TORONTO—Shawn Atleo, hereditary chief of the Ahousaht First Nation in B.C., was re-elected National Chief of the Assembly of First Nations after three rounds of voting in Toronto on Wednesday.
Atleo’s victory looked assured early on after he took 53 percent of the ballots in the first round of voting—284 of some 540 votes. He narrowly missed securing the leadership on the second round when he fell just three votes short of the 60 percent needed.
Only First Nations leaders can vote in the election.
He is a very considerate and principled leader.
— Grand Chief Stewart Phillip
With the win, Atleo resumes his role as national chief of the highest-profile First Nations advocacy group in the country, pushing forward with what his supporters describe as a long-term vision to advance the cause of Canada’s indigenous peoples.
Atleo one his first election in 2009 when his final opponent dropped out of the race following 23 hours of voting. His Wednesday win was comparatively decisive with 341 votes out of 512 on the third ballot. His closest competitor, Pamela Palmater, received 141 votes.
Between rounds of voting, Atleo met with other delegates and picked up the support of additional chiefs and their proxies. He also picked up the support of challenger Joan Jack who dropped off the ballot following a poor showing in the first round.
Many Atleo supporters rallied to a drum circle before settling into light chitchat inside the room for the B.C. caucus. Atleo’s B.C. roots are widely seen as an advantage within the AFN leadership race, with the province having some 200 votes in the contest, more than any other province in the country. Ontario comes second with 134 votes.
Atleo’s supporters in the room were relaxed, with the calm of the room broken only by the occasional reminder to go vote.
Sitting at a table chatting was Grand Chief Stewart Phillip, president of the Union of BC Indian Chiefs, co-chaired Atleo’s 2009 campaign.
Despite vocal opposition to Atleo’s cooperative relationship with the federal government, Phillip said Atleo had proven himself, gaining what might be the largest first-ballot support ever.
“I don’t think there’s any question that National Chief Atleo has chosen over the last three years to take the high road. He is a very considerate and principled leader and I think that was the correct approach.”
Phillip said Atleo’s approach was pragmatic and delivered progress on long-standing issues.
Rather than getting caught up bashing the federal government over immediate issues like the lack of housing in Attawapiskat First Nation last winter, Atleo has maintained a dialogue with Harper’s government aimed at making progress on core issues.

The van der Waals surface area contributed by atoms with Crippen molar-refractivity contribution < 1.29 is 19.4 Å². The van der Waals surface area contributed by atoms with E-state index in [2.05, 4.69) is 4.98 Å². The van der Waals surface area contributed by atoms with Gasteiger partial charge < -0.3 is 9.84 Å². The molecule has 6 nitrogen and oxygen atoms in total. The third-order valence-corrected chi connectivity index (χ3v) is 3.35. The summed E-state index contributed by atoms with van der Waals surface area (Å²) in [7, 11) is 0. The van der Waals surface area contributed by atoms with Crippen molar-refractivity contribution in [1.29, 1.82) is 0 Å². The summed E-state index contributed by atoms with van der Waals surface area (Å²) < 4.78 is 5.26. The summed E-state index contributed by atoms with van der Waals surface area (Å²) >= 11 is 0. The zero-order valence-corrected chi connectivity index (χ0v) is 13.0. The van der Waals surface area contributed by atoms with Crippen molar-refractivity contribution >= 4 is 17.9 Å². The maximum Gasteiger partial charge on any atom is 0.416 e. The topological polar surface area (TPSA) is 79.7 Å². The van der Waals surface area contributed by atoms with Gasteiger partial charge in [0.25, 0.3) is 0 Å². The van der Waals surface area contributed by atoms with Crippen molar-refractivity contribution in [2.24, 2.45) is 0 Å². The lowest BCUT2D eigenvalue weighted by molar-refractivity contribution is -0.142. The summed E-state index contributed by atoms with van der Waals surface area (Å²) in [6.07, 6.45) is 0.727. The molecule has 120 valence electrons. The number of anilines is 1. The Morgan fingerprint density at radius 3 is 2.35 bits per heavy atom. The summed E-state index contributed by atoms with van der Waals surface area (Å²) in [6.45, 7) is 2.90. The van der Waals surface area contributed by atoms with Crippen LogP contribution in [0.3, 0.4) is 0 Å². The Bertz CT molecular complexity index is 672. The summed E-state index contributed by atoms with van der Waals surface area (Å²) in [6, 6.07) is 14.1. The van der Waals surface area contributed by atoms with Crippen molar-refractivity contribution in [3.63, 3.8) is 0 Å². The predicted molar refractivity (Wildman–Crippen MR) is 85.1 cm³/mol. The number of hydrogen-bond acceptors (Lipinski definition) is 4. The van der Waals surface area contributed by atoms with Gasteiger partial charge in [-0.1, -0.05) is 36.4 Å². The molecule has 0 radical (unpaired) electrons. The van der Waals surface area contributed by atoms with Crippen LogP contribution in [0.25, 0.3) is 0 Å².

I like how Shawn Atleo talks to the Canadian public.
— Grand Chief Joseph Riche
“I think the difference between Shawn’s leadership and the other candidates is they are more focused on the crisis issues and Shawn has a longer-term holistic vision and he realizes that there are fundamental underlying matters that need to be attended to. That is where his focus is.”
It’s an approach that has earned Atleo wide support, noted Phillip.
Atleo widened his support beyond his B.C. base by criss-crossing the country, meeting elders and people from many First Nations, and getting a firsthand understanding of their issues, said Phillip.
And while Atleo’s softer stance towards the feds has irked some indigenous leaders, it has won over others, like Grand Chief Joseph Riche of the Innu nation in Labrador.
“I like how Shawn Atleo talks to the Canadian public,” said Riche. “I like the dialogue.”
Atleo has made progress on important issues, he added.
“It is not a very big movement, but small steps go a long ways.”
Among those wins was the government’s decision to support the UN Declaration on the Rights of Indigenous Peoples and co-sponsor an education panel with the AFN that is expected to lead to a new First Nations Education Act to modernize reserve schooling and add additional funding.
Riche said Atleo’s soft manner fostered dialogue, and he supported that approach.
Early predictions forecast a difficult race for Atleo as vocal opponents decried his close working relationship with the government. His strong mandate is being interpreted as support for the direction he has taken the AFN during his first term.
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